The Power of Trust in Improving Loyalty

In a low-trust culture, loyalty goes away.

Given the current social, economic and cultural reality of today, the employment marketplace favours the employee over the employer. Right now, all around the world, highly talented people at great organisations are scoping out alternatives, looking past their current gig and imagining the next one. They have the flexibility to interview and, in many cases, to work remotely. They know that, on balance, they would be more valued elsewhere.

Why is that? And what can executives and managers do to stem the tide of defections?

The answers revolve around trust. Leaders need to ask themselves: how are they demonstrating their trust to people so that employees never want to quietly quit, or feel they need to look elsewhere, because their workplace is where they feel most respected, included and valued? That type of environment fosters deep loyalty and the best ways to increase that loyalty are by genuinely trusting, caring about and inspiring employees.

Loyalty is an amplification of the level of trust inside an organisation. Loyalty is much more than satisfaction. Loyalty is an employee saying, “I’m willing to recommend you”.

How many employees act as the organisation’s best recruiters because they operate in a trusted and trusting workplace? If not, people vote with their feet. Employees will look for leaders who they think will care and they’ll be loyal to people who are loyal to them.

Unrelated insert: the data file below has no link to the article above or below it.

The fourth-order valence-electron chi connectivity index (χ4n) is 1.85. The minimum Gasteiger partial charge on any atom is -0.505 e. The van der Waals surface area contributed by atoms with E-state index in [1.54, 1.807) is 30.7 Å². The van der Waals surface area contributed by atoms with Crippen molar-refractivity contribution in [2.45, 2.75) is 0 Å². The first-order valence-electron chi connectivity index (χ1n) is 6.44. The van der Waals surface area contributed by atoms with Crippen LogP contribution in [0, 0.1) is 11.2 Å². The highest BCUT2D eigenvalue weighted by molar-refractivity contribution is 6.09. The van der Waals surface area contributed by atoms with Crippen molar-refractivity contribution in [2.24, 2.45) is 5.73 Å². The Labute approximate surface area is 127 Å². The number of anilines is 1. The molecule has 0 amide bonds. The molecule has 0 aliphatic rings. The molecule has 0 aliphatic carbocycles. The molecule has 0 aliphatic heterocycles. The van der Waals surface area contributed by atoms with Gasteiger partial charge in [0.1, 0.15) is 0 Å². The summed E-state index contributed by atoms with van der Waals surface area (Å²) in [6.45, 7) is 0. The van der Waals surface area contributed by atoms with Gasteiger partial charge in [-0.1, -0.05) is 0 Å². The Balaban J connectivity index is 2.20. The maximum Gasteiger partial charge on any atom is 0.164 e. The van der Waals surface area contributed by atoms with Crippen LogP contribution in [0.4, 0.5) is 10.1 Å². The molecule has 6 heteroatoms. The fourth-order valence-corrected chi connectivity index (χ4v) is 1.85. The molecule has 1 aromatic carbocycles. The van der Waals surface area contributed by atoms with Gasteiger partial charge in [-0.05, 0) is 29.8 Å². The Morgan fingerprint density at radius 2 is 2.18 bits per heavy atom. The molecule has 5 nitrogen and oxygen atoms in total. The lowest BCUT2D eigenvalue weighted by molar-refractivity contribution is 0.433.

Why is this so important – and timely – for leaders? Consider these five powerful forces that have changed:

  1. The nature of the world: Consider our technology, the pace of change, and the amount and type of change.
  2. The nature of work: This is the age of collaboration, of interaction.
  3. The nature of the workplace: This has changed nearly at the speed of light, considering work from home, hybrid work, distributed teams, etc.
  4. The nature of the workforce: Employers recognise the imperatives of diversity, multigenerational teams and more.
  5. The nature of choice: There are now infinite choices that employers must address. 

All of this change drives the need for a high-trust culture that inspires people. That is the formula that can attract, retain and engage the best people – and bring out the best in people – to win in the workplace.

If that environment doesn’t already exist, pushing in that direction is key, but change won’t happen overnight. If leaders haven’t been caring in the past and weren’t interested in the teams with whom they work, employees might think a leader is under a magic spell if they’re suddenly interested in them. It might take a while for a leader to understand what they most care about and why. Leaders can ask themselves, “How do I show that I know – or want to learn – what their biggest concerns and hopes are, and how can I demonstrate that regularly?”

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As with any journey, the first steps will likely be the hardest. But people are looking for personal connections. They want to work in a place where they cannot just be trustworthy individuals, but they want to be trusted. If leaders can learn to trust better, convey their trust to others better and demonstrate their caring nature to their people better, then they will have much deeper loyalty from their teams because they’re feeling more loyal to them.